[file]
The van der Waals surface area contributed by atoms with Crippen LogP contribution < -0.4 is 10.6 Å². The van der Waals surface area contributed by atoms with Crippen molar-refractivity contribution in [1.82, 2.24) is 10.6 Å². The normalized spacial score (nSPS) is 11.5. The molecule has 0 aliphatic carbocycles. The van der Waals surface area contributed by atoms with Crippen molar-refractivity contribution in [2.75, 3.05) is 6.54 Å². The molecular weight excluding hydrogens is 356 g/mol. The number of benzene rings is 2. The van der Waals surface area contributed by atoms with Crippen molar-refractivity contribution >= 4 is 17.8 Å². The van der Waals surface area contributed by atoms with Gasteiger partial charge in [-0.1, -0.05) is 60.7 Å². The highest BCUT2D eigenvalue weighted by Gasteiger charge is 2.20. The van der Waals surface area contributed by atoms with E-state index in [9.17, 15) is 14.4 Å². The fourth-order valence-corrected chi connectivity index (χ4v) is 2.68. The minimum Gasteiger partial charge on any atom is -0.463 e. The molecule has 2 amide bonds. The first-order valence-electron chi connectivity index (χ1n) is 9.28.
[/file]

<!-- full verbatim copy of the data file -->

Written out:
The van der Waals surface area contributed by atoms with Crippen LogP contribution < -0.4 is 10.6 Å². The van der Waals surface area contributed by atoms with Crippen molar-refractivity contribution in [1.82, 2.24) is 10.6 Å². The normalized spacial score (nSPS) is 11.5. The molecule has 0 aliphatic carbocycles. The van der Waals surface area contributed by atoms with Crippen molar-refractivity contribution in [2.75, 3.05) is 6.54 Å². The molecular weight excluding hydrogens is 356 g/mol. The number of benzene rings is 2. The van der Waals surface area contributed by atoms with Crippen molar-refractivity contribution >= 4 is 17.8 Å². The van der Waals surface area contributed by atoms with Gasteiger partial charge in [-0.1, -0.05) is 60.7 Å². The highest BCUT2D eigenvalue weighted by Gasteiger charge is 2.20. The van der Waals surface area contributed by atoms with E-state index in [9.17, 15) is 14.4 Å². The fourth-order valence-corrected chi connectivity index (χ4v) is 2.68. The minimum Gasteiger partial charge on any atom is -0.463 e. The molecule has 2 amide bonds. The first-order valence-electron chi connectivity index (χ1n) is 9.28.